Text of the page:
Marnie Badham

Centre for Cultural Partnerships in the Faculty of VCA and MCM, University of Melbourne

Marnie BadhamOriginally from Canada, Marnie Badham is an artist and cultural researcher exploring the impact of representational practice (policy, art, research) with marginalized communities. She is also a Research Fellow on a 3-year ARC-funded project examining the effective evaluation of community-based arts projects, in partnership with the Australia Council for the Arts and RMIT University. Her recent publications include: _Navigating Aesthetics, Cultural Theory and Policy Narratives: the case for socially engaged arts_ (Global Local Journal, 2010) and _Cultural Indicators: a tool for community engagement?_ (Journal for Arts and Society, 2009). Marnie publishes and presents internationally, while maintaining an active creative practice including recent socially-engaged art works: _Stories from Home _(artist residency/ exhibition, West Heidelberg, AUS, 2011) and _NeighbourHOOD _(public art/ film, Regina, CAN, 2010).

A Bottom-up Approach to Cultural Indicators in Canada’s worst Neighbourhood: a situated approach to evaluation practice

Comparative indicators and frameworks of cultural measurement intend to help us understand if we are meeting our goals. But what does it mean when some else sets the rules and you come in last? Decision makers are tasked to benchmark cultural and community progress, but it has become clear that measures of mainstream cultural participation are not always relevant and definitions of community wellbeing are not universal. External benchmarks can contradict local priorities. This paper argues that cultural indicators can be used as a tool for citizen engagement by asking residents “how you know your neighbourhood is getting better.” Within this burgeoning field of cultural indicators, this paper offers a more situated and democratized approach to cultural metrics. The community f North Central once called “the worst neighbourhood in Canada,” but for many who live and work there it is a place of resilience, cultural vitality, and community strength. While some politicians and service organizations use this label to mobilize external resources, there are serious implications of this stigma on residents. In light of these wicked problems, this research project asked residents to determine their own measures of success: how _THEY KNEW_ if their neighbourhood was getting better. Responses ranged from “more artists per capita” as a measure of cultural vitality, “knowing your neighbours by name” as a measure of community connectedness, to “less police sirens” as a measure of safety. As a deliberative democracy project, this research engaged residents, community organizations, and decision makers in dialogue to start to develop a shared understanding of progress.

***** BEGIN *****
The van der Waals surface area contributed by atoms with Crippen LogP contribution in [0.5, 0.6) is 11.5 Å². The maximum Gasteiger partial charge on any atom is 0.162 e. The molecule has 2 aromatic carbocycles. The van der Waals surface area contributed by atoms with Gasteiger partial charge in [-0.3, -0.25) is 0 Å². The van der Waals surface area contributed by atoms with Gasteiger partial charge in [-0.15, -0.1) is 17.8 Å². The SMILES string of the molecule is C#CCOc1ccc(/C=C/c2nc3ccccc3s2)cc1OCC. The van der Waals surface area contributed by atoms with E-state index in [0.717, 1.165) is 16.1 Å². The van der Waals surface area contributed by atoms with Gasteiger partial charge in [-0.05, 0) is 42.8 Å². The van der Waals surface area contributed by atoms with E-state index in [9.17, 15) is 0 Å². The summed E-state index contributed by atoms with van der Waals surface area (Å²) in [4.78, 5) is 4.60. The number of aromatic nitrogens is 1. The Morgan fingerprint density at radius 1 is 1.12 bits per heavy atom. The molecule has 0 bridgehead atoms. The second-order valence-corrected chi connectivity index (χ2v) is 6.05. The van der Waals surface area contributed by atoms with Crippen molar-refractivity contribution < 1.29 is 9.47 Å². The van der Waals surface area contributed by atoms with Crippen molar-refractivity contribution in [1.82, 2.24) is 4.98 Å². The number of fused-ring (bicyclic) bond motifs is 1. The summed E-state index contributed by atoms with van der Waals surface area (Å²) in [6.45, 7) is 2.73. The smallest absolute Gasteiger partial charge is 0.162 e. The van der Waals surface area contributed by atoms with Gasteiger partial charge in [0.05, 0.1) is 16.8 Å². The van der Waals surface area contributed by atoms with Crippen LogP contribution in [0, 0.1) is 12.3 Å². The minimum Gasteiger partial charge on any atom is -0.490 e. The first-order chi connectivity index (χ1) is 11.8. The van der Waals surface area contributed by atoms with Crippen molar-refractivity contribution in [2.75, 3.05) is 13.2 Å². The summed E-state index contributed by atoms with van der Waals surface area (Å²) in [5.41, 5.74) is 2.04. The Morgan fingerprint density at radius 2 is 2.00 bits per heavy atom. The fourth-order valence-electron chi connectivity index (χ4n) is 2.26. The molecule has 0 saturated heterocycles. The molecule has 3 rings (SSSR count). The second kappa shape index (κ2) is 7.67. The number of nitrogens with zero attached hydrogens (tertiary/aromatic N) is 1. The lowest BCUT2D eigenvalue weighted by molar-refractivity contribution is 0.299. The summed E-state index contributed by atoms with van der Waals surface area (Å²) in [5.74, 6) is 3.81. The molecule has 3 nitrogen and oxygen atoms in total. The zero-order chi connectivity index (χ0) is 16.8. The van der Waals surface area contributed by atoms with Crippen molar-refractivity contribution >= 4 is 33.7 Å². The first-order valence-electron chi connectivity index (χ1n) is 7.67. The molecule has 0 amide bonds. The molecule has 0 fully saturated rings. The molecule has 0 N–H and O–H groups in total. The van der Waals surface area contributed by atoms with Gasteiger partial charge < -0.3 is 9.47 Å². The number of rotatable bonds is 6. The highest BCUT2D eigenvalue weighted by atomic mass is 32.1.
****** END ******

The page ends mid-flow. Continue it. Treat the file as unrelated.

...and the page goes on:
Kitka Web Design